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 » Quoting: Comment on: NightFox’s Lib Version 20110906
fifth_horseman Poland

  Sat, September 10th, 2011 at 12:19
MJaoune on Fri, September 9th, 2011 at 08:51 GMT  
You can't write directly in ASM unless you have an Assembler/Compiler. Any programmer can write in ASM (Even for the DS) using gcc compiler, but can't without a compiler.
You're mistaking writing the program code and compiling it. The first you can do with any text editor - even Notepad. It's compiling that code into an executable that you need the compiler for (duh).
It is too hard for a human to write in assembly (Or even C++) without a library (Libnds in this case) that controls the hardware and provides functions to control the hardware.
Not quite. It's perfectly possible to code in assembly without using any third party libraries, all it means is you have to code all functions you need on your own (and gain more in-depth familiarity with the platform; not a bad thing, except for your sanity). Far as C and C++ go, you still can write your own using inline assembly - otherwise you have no choice but to use third-party libraries and/or header files to supply you with the functionality you need.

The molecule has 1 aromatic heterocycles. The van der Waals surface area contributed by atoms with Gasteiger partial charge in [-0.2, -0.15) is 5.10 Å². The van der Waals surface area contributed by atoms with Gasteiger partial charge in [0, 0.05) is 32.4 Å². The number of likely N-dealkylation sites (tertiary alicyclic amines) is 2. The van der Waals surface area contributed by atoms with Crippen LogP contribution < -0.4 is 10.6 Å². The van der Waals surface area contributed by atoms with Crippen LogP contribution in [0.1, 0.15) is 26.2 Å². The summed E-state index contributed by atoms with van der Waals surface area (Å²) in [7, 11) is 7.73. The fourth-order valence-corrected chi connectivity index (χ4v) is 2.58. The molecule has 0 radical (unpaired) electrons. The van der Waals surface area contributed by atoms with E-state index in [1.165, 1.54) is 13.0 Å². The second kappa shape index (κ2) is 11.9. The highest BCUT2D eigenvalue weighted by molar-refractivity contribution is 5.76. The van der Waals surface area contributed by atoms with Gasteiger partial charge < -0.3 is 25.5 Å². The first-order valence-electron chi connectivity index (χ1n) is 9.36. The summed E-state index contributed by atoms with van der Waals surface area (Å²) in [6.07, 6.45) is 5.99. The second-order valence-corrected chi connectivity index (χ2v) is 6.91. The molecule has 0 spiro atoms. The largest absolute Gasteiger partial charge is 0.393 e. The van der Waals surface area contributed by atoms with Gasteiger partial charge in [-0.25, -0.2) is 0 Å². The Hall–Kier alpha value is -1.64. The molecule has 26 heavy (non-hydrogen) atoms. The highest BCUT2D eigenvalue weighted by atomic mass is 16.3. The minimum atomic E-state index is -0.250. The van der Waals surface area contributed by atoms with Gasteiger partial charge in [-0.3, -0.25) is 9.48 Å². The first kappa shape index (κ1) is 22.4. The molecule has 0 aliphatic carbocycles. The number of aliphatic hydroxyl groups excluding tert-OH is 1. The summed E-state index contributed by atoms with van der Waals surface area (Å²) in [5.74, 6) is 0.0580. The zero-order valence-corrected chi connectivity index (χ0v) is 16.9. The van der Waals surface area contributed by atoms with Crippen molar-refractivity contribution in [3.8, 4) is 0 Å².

The commercial games you see in stores are not hardly programmed, since they use an Engine to make it easier for them to program the game.
A pre-made engine doesn't provide you with everything you need - more often than not it's just a shortcut to get some of the functionality you need without having to code that part from scratch and thus allowing you to focus on the next step of the development... which is not unlike what Allegro or NFlib do. And it still doesn't mean that a third-party game engine won't be customized to fit the developers' plans for the game.
Very few commercial game programmers can program a game using raw OpenGL.
Because often they don't need to. The time of commercial games being produced by a single person pretty much went away with early 90's if not earlier. When there is an entire team working on a game, it's only logical to divide the tasks according to their competence - and then you end up with different areas of specialization. To give a general example, there's no point to demand your AI programmer to be able to do something that you will never assign him to doing.
I hate commercial game programmers that use Engines to make it easier for them to program,
It's like saying that you hate programmers who use IDEs to make it easier for them to program. It's not hardcore enough for you, but it's a practical choice for the industry.
Fact: Unless you've manually coded the behavior of every single object in the game (which I'm sure everyone here will agree is an utterly insane idea), you are using an engine even if you refuse to admit it. Otherwise, you'd find it near impossible to produce anything beyond a Pong or Breakout clone... and the latter is pushing it.

This post has been edited by fifth_horseman, Sat, September 10th, 2011 at 12:22

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